The Ocean is Going to Burp: Here’s Why You Should Care

Photo courtesy of Wikimedia Commons

Photo courtesy of Wikimedia Commons

If you are a fan of soda or sparkling water, you know the feeling when you have taken too many gulps of that favorite beverage. Bubbly sensations fill your stomach and you feel something begin to rise to your throat. It all culminates in a loud release of gas that will perhaps draw the disgust of those around you. You burp.  

But why? Why do these carbonated drinks elicit such ungraceful reactions by our bodies? The answer lies in their name: carbon-ated drinks.

Carbonated drinks contain dissolved carbon dioxide (CO2), giving it its characteristic fizz. Cold water is better at dissolving that CO2 than warm water. When you take a sip of your favorite fizzy drink, it heats up in your body, causing the gas to escape and exit through your mouth, resulting in a burp.

Climate scientists are not too worried about the carbon released by human burping. But what if it was not a human body burping, but a far larger body, perhaps even expanding across 139 million square miles? What if it was the ocean?

Saturation Is the Game

For billions of years, the world’s oceans have been acting as massive carbon sinks, absorbing gigatons of CO2

But wait: If the ocean’s temperature is cold, how is it so good at dissolving CO2? After all, it is easier to stir sugar in coffee that is boiling hot rather than freezing cold, right?  

While that logic may be true for solid substances like sugar, gases work differently. Although the solubility of water (its ability to dissolve substances) typically increases as its temperature rises, the opposite is true with regards to carbon dioxide. Scientists use a “saturation curve” to show the relationship between temperature and solubility.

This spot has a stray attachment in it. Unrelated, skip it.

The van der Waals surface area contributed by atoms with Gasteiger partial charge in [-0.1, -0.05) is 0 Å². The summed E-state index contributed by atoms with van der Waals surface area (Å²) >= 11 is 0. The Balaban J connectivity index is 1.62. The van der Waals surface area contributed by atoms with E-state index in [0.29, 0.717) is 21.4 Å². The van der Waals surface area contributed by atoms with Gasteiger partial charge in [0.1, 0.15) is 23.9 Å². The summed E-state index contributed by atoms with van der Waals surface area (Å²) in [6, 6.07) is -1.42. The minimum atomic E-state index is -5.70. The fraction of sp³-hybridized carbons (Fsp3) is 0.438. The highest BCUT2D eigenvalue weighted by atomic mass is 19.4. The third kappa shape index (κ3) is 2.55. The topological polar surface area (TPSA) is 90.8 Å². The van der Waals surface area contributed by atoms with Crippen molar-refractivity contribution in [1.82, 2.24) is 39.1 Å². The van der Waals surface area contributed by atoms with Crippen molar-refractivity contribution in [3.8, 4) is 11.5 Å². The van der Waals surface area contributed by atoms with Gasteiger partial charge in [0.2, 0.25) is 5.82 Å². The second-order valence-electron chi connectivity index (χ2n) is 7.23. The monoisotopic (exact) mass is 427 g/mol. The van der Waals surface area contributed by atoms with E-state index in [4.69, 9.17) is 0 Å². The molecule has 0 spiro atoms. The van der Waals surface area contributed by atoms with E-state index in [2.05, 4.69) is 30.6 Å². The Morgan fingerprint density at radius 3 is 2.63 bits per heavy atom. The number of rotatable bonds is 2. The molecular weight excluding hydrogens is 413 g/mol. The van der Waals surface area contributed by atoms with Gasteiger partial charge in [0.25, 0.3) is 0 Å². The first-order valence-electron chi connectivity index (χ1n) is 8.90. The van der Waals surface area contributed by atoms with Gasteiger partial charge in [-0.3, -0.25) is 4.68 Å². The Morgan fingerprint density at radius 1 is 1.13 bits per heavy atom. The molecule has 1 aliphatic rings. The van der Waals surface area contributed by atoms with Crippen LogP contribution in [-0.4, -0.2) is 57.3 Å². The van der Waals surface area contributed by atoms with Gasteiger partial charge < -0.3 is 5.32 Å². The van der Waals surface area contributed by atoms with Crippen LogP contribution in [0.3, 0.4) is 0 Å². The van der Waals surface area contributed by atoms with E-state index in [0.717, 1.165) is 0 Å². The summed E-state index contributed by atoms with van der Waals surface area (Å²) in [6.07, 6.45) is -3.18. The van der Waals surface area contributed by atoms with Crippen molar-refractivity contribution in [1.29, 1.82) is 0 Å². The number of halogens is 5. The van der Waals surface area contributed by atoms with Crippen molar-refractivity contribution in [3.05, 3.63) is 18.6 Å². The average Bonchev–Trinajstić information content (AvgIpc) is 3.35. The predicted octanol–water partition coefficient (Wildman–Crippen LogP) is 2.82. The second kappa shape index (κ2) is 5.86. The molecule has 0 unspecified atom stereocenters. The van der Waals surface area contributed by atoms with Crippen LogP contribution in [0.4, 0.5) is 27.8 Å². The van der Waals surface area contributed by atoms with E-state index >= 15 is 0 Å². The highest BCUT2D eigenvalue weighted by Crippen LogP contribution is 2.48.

The curve shows that if ocean temperatures continue to rise, the ocean will no longer keep the CO2 that it is trapping. After that carbon is released, it only has one place to go: up. That will mean the ocean will have become a carbon emitter.

If the ocean starts emitting carbon dioxide, global warming will get much worse, leading to more ocean warming. More ocean warming will cause the ocean to emit even more carbon, resulting in a vicious cycle. 

Rising Sea Levels

Not only does the ocean absorb a lot of the CO2, but it also absorbs much of the heat energy that could stay in the atmosphere.  As the ocean absorbs this energy (particularly at the surface of the ocean), the water expands and thus the sea level rises.  This is in addition to the water from glaciers, and especially those of Greenland, that regularly flows into the ocean.

It is expected that the ocean will rise 3 feet by 2100, according to a recent United Nations climate change report. In Florida alone, homes and cars are already at risk: 12 wastewater treatment plans are already 1 to 3 feet below the current sea level, which continues rising.  The state is already spending billions of dollars to deal with the rising of the ocean.  At times roads are even closed due to “sunny day flooding.”

A Tipping Point

Obviously the ocean cannot burp, but its ability to store CO2 is being compromised. For decades, the ocean has been hiding the effects of global warming. By absorbing the excess carbon in the atmosphere, we are being provided temporary relief from the impacts of climate change. But the ocean cannot protect us forever. 

Humans will not be able to adapt to climate change, but need to address it. The knowledge is here and the time to act is now; what we do today will either pay dividends down the road or accelerate us further into a runaway greenhouse effect.  

If that point is reached, then trying to reduce CO2 emissions becomes useless, like rowing a boat that just went over a waterfall. There is no turning back.